Walking and cycling to school : predictors of increases among children and adolescents

Hume, Clare, Timperio, Anna, Salmon, Jo, Carver, Alison, Giles-Corti, Billie and Crawford, David 2009, Walking and cycling to school : predictors of increases among children and adolescents, American journal of preventive medicine, vol. 36, no. 3, pp. 195-200.

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Title Walking and cycling to school : predictors of increases among children and adolescents
Author(s) Hume, Clare
Timperio, Anna
Salmon, Jo
Carver, Alison
Giles-Corti, Billie
Crawford, David
Journal name American journal of preventive medicine
Volume number 36
Issue number 3
Start page 195
End page 200
Total pages 6
Publisher Elsevier
Place of publication [Washington, D.C.]
Publication date 2009-03
ISSN 0749-3797
1873-2607
Summary Background
Little is known about what happens to active commuting as children get older, and less is known about influences on changes in this behavior. This study examined predictors of increases in children's and adolescents' active commuting (walking or cycling) to/from school over a 2-year period.
Methods
Participants were initially recruited and assessed in 2001. Follow-up data were collected in 2004 and 2006 and analyzed in 2008. Participants were 121 children (aged 9.1±0.34 years in 2004) and 188 adolescents (aged 14.5±0.65 years in 2004) from Melbourne, Australia. Parents and adolescents reported their perceptions of individual-level factors and of the neighborhood social and physical environment. Weekly active commuting (walking or cycling) to/from school, ranging from 0 to 10 trips/week was also proxy- or self-reported at the initial measurement and again 2 years later. Logistic regression analyses examined predictors of increases in active commuting over time.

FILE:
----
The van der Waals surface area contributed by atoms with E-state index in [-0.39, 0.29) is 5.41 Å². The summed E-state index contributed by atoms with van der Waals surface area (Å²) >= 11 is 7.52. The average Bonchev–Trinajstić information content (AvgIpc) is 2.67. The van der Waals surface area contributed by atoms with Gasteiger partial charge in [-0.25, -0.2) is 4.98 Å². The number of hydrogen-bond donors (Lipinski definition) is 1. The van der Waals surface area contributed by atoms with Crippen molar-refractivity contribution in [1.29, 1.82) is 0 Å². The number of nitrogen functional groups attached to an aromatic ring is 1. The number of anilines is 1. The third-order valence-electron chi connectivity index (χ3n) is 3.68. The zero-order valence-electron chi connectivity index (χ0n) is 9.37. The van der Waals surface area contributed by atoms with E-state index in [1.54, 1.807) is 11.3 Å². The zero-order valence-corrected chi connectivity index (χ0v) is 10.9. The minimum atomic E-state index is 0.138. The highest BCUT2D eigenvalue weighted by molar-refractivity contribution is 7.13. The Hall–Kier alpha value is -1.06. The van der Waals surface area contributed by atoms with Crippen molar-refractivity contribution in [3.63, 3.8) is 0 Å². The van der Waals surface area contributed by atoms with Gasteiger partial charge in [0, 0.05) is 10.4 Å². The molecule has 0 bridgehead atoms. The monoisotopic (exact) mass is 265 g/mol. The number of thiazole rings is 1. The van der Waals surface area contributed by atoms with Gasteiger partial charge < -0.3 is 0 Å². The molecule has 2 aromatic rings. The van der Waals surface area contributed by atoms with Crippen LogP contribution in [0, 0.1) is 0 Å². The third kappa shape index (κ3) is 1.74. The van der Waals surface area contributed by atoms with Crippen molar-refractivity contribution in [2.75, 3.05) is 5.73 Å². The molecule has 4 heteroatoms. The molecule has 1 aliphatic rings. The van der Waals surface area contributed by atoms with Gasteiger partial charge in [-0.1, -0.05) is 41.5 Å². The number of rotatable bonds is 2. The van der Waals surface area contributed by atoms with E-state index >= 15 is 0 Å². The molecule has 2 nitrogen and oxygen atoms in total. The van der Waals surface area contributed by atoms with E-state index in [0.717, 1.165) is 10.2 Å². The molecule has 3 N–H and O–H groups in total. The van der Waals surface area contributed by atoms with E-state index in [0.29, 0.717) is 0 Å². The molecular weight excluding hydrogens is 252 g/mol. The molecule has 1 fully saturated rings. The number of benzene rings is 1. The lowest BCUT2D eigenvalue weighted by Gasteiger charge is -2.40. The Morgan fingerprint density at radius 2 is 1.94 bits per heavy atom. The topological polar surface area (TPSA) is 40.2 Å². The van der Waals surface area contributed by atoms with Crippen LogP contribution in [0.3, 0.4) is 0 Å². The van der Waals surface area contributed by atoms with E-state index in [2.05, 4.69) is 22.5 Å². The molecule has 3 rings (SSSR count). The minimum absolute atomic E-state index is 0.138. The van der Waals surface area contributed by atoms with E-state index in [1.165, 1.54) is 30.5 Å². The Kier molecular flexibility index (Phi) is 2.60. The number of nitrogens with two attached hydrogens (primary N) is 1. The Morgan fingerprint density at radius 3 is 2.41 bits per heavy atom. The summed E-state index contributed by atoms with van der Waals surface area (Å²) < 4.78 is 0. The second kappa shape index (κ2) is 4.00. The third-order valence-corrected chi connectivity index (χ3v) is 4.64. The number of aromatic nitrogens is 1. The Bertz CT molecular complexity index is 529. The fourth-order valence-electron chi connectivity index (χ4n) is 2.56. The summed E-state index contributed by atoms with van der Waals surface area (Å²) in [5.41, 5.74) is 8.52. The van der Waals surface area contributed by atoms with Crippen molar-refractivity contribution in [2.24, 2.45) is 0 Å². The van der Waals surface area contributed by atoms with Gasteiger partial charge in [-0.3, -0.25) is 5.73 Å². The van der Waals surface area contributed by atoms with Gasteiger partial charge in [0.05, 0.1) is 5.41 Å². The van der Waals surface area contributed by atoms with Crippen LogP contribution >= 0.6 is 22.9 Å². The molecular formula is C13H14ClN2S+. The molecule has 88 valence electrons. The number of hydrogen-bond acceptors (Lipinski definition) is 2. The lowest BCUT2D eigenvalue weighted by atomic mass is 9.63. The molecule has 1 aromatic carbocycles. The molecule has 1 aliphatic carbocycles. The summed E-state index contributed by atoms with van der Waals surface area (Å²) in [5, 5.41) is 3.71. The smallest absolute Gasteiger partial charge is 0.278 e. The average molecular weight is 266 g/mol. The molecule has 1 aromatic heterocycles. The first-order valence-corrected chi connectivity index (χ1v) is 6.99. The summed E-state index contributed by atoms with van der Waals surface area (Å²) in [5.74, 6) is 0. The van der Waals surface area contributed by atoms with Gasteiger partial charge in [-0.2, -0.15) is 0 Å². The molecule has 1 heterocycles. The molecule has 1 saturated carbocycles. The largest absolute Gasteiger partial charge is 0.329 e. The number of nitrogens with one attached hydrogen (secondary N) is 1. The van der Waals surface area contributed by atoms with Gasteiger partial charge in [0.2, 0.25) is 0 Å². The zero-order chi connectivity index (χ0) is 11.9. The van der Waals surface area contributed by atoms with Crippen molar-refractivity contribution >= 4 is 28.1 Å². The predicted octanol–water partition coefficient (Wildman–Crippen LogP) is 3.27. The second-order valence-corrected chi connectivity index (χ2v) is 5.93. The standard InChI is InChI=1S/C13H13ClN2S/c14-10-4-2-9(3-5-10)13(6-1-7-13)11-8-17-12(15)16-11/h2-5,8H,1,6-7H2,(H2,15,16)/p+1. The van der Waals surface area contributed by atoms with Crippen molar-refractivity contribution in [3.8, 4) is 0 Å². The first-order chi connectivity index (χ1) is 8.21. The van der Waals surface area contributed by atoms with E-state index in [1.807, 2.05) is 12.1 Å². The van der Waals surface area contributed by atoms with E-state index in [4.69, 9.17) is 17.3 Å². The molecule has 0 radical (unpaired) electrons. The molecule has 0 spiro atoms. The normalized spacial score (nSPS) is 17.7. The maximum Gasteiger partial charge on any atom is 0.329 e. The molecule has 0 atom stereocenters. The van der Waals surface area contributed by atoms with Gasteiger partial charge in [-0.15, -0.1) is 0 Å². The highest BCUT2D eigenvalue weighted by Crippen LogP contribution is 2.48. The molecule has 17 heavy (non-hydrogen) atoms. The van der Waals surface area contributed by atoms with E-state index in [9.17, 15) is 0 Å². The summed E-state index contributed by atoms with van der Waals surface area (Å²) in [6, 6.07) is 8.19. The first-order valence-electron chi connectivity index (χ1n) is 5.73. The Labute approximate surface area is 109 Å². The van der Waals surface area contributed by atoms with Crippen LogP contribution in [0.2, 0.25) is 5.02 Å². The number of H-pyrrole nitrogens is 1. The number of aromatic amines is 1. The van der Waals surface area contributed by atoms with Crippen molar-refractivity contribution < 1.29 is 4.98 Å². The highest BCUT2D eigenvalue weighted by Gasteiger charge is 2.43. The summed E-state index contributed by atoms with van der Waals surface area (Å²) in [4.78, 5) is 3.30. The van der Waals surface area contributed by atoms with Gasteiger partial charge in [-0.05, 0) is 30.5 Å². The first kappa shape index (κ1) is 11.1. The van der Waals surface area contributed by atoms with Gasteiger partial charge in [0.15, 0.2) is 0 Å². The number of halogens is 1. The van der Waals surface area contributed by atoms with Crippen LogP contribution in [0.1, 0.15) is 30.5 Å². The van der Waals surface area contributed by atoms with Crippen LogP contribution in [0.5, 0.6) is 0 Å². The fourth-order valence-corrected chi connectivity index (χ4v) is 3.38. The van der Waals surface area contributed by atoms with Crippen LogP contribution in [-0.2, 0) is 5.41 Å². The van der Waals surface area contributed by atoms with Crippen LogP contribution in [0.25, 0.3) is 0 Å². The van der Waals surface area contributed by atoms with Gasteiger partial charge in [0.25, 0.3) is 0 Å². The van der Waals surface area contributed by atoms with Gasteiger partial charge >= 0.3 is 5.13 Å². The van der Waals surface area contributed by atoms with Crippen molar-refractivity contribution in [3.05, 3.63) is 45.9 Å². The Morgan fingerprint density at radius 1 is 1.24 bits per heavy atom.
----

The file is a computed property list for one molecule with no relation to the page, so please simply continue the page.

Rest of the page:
Results
Children whose parents knew many people in their neighborhood were more likely to increase their active commuting (OR=2.6; CI=1.2, 5.9; p=0.02) compared with other children. Adolescents whose parents perceived there to be insufficient traffic lights and pedestrian crossings in their neighborhood were less likely to increase their active commuting over 2 years (OR=0.4; CI=0.2, 0.8; p=0.01), whereas adolescents of parents who were satisfied with the number of pedestrian crossings were more likely to increase their active commuting (OR=2.4; CI=1.1, 5.4; p=0.03) compared with other adolescents.
Conclusions
Social factors and physical environmental characteristics were the most important predictors of active commuting in children and adolescents, respectively.
Language eng
Field of Research 111706 Epidemiology
Socio Economic Objective 920401 Behaviour and Health
HERDC Research category C1 Refereed article in a scholarly journal
HERDC collection year 2009
Copyright notice ©2009, American Journal of Preventive Medicine
Persistent URL http://hdl.handle.net/10536/DRO/DU:30019941

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Created: Fri, 25 Sep 2009, 14:15:44 EST by Sally Morrigan

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